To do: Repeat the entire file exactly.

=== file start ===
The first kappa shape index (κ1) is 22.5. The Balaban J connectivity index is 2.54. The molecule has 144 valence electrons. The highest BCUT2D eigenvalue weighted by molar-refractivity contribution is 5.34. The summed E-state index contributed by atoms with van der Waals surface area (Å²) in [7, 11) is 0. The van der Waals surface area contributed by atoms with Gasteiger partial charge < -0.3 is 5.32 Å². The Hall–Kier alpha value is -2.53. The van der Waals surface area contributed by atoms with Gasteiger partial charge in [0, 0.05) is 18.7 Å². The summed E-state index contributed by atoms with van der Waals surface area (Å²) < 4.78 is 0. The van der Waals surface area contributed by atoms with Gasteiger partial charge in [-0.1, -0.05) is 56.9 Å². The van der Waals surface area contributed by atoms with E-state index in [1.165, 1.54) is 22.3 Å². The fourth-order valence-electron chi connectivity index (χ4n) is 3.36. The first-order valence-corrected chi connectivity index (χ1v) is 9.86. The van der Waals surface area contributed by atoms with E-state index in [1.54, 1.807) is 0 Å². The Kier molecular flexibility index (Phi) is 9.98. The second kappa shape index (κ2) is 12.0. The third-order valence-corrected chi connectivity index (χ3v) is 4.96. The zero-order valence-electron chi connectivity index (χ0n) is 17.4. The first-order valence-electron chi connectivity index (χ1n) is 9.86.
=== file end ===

The first kappa shape index (κ1) is 22.5. The Balaban J connectivity index is 2.54. The molecule has 144 valence electrons. The highest BCUT2D eigenvalue weighted by molar-refractivity contribution is 5.34. The summed E-state index contributed by atoms with van der Waals surface area (Å²) in [7, 11) is 0. The van der Waals surface area contributed by atoms with Gasteiger partial charge < -0.3 is 5.32 Å². The Hall–Kier alpha value is -2.53. The van der Waals surface area contributed by atoms with Gasteiger partial charge in [0, 0.05) is 18.7 Å². The summed E-state index contributed by atoms with van der Waals surface area (Å²) < 4.78 is 0. The van der Waals surface area contributed by atoms with Gasteiger partial charge in [-0.1, -0.05) is 56.9 Å². The van der Waals surface area contributed by atoms with E-state index in [1.165, 1.54) is 22.3 Å². The fourth-order valence-electron chi connectivity index (χ4n) is 3.36. The first-order valence-corrected chi connectivity index (χ1v) is 9.86. The van der Waals surface area contributed by atoms with E-state index in [1.54, 1.807) is 0 Å². The Kier molecular flexibility index (Phi) is 9.98. The second kappa shape index (κ2) is 12.0. The third-order valence-corrected chi connectivity index (χ3v) is 4.96. The zero-order valence-electron chi connectivity index (χ0n) is 17.4. The first-order valence-electron chi connectivity index (χ1n) is 9.86.